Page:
• Topic: Development, Foreign Direct Investment, Manufacturing, Labor Market
  • Political Geography: Indonesia, Asia
  • Author: Chin Hee Hahn, Yong-Seok Choi
  • Publication Date: 02-2020
  • Content Type: Working Paper
  • Institution: Economic Research Institute for ASEAN and East Asia (ERIA)
  • Abstract: This paper aims to investigate whether empirical evidence supports the learning-to-export hypothesis, which has received little attention in the previous literature. By taking full advantage of plant–product level data from the Republic of Korea during 1990–1998, we find some evidence for the learning-to-export effect, especially for innovated product varieties with delayed exporters: their productivity, together with research and development and investment activity, was superior to their matched sample. On the other hand, this learning-to-export effect was not significantly pronounced for the industries protected by import tariffs. Thus, our empirical findings suggest that it would be desirable to implement some policy tools to promote the learning-to-export effect, while tariff protection cannot be justifiable for that purpose.
  • Topic: Industrial Policy, International Trade and Finance, Tariffs, Manufacturing, Productivity
  • Political Geography: Asia, South Korea
  • Author: Fukunari Kimura
  • Publication Date: 04-2020
  • Content Type: Working Paper
  • Institution: Economic Research Institute for ASEAN and East Asia (ERIA)
  • Abstract: In this paper, we explore the possible policy responses to the pandemic shock as well as the related economic (financial crisis) shocks on trade and global value chains (GVCs) in East Asia. We find that regional policy coordination is critical to mitigate and isolate the pandemic shock. It is important to identify the pandemic events early to flatten the pandemic curve at the national and regional level. This supports a recent study by the World Bank (2020) which highlights the importance of early mitigation policies during the pandemic shock. The cost of the pandemic and economic shocks increases significantly when several countries in the region experience the systemic pandemic shock concurrently. In this case, flattening the regional pandemic curve becomes important. The results also indicate the need for greater coordination in East Asia to mitigate the pending economic shock in terms of unemployment, corporate bankruptcy, and financial market fragility. The paper also highlights that the stability of the GVC network is critical during the pandemic in terms of hedging the risk of disruptions to the procurement of critical medical and health products as well as the stability of the services linkages to manufacturing, such as the logistics sector. Regional policy coordination and the stability of GVCs are valuable in the post-pandemic recovery of the region.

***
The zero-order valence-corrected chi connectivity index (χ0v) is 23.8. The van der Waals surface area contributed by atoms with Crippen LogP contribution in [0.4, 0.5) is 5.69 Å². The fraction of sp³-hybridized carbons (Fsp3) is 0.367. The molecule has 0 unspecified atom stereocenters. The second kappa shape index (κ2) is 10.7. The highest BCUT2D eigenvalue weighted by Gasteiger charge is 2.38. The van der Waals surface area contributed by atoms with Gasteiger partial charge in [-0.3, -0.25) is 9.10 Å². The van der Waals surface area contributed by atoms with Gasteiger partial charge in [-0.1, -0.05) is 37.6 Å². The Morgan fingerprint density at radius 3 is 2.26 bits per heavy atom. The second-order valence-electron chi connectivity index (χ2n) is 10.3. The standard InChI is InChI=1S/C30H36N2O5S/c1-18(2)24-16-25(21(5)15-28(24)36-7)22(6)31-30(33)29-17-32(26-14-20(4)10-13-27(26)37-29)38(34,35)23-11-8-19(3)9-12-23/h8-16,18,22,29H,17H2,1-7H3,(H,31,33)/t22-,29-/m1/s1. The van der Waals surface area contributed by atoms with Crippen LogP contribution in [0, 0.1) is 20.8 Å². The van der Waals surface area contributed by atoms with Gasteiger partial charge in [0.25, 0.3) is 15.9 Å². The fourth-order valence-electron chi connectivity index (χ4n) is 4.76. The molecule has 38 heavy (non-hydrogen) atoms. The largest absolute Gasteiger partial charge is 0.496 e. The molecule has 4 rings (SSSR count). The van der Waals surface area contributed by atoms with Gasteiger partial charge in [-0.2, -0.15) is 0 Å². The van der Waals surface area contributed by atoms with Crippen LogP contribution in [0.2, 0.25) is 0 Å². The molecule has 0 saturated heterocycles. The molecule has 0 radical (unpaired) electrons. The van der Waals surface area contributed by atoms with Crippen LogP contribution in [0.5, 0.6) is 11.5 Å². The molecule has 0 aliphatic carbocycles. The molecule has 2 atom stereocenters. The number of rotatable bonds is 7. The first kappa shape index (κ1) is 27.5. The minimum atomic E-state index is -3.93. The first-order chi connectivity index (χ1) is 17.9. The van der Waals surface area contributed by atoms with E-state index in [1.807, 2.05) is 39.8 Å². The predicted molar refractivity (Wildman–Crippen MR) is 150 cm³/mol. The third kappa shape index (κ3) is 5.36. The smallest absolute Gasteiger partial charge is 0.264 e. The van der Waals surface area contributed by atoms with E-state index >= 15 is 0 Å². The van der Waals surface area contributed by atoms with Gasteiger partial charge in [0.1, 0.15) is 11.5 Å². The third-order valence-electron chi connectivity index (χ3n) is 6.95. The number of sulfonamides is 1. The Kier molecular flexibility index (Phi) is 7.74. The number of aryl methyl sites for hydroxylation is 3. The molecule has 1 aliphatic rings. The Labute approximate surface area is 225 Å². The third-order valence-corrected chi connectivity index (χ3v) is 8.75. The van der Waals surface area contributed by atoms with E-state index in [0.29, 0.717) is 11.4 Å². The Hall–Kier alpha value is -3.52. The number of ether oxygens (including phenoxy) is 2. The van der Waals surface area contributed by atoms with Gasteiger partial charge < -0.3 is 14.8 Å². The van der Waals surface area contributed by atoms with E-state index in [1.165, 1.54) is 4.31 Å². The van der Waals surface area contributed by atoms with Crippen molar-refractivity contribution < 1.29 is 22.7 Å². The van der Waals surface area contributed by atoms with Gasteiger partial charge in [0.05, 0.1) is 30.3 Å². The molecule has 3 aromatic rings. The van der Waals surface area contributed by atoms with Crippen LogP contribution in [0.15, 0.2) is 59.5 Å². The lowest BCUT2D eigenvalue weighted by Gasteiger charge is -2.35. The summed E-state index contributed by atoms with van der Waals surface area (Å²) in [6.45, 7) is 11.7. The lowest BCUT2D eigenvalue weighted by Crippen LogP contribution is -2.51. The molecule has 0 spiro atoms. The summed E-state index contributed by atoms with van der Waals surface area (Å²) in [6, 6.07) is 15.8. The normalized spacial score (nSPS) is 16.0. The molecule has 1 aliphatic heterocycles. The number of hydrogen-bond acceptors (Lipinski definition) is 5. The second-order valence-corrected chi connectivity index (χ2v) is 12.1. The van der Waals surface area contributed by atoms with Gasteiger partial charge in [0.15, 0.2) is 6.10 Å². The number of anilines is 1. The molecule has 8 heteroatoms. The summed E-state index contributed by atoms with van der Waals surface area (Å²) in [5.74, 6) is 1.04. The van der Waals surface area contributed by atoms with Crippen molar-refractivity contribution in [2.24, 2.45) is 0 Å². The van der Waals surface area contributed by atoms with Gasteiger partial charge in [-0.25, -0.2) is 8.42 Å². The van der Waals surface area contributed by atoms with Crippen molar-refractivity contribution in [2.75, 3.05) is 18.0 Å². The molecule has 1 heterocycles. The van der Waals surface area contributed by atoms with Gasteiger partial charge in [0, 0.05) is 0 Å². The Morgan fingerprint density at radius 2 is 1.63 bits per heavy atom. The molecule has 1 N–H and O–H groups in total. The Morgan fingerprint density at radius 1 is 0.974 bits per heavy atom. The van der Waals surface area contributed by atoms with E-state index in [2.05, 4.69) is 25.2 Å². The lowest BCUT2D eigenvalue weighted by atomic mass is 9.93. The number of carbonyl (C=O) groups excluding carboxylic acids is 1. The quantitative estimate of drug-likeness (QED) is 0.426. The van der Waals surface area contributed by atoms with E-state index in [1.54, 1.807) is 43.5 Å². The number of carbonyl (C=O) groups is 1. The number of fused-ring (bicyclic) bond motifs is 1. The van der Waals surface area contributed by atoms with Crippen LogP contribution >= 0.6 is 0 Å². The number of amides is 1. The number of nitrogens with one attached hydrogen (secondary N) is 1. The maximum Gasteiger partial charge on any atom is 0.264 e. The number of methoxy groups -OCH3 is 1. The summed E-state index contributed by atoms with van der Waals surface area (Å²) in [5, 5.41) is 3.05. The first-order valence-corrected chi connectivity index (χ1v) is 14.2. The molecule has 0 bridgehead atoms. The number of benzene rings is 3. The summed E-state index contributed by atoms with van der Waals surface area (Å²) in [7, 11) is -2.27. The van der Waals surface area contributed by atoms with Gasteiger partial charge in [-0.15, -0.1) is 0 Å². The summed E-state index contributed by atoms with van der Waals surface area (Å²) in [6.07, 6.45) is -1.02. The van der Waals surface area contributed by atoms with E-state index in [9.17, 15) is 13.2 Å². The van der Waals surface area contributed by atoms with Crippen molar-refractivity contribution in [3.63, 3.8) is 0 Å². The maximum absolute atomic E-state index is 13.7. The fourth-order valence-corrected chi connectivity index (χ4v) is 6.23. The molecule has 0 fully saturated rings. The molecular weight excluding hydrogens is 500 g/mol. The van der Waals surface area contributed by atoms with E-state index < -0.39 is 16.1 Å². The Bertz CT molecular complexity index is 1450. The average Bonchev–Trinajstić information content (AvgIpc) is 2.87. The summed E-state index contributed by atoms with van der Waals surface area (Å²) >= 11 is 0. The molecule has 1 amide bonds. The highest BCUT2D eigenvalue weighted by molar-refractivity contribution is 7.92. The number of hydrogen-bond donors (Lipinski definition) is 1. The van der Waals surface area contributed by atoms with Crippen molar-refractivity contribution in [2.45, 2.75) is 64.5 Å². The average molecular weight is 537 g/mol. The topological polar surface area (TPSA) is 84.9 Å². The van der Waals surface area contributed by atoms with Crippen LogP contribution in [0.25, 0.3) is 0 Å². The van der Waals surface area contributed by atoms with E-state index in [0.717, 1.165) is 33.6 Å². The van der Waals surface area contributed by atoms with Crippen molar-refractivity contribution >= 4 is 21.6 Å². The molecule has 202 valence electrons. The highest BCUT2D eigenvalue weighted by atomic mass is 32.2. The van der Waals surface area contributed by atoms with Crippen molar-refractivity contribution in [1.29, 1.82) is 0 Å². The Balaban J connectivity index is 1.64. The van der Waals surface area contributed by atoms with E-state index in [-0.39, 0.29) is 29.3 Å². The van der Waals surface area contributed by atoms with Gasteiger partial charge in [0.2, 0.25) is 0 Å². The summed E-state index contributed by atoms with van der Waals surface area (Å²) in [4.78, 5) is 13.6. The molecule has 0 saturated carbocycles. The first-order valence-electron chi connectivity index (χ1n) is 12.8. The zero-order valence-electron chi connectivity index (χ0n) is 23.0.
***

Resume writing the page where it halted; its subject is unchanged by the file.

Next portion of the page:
• Topic: World Bank, Pandemic, Global Value Chains, COVID-19
  • Political Geography: East Asia, Asia
  • Author: Kazunobu Hayakawa, Tadashi Ito, Shujiro Urata
  • Publication Date: 04-2020
  • Content Type: Working Paper
  • Institution: Economic Research Institute for ASEAN and East Asia (ERIA)
  • Abstract: The impacts of imports on the domestic labour market have been hotly debated recently. The purpose of this paper is to empirically examine the effects of not only imports from China but also those under regional trade agreements (RTAs) on employment in Japan. As in previous studies in the literature, we found that the rise in import penetration from China significantly decreases employment in Japan. However, import penetration under RTA regimes is found to have insignificant effects on employment. The finding suggests that the increase in imports under RTA regimes might not be harmful to the domestic labour market. In addition, we did not find significant effects of import penetration via input–output linkages. This insignificant result may be because imports by Japanese manufacturing firms are mostly conducted in the form of intra-firm trade, enabling them to avoid negative impacts on employment.
  • Topic: International Trade and Finance, Regional Cooperation, Labor Issues, Employment, Manufacturing
  • Political Geography: Japan, China, Asia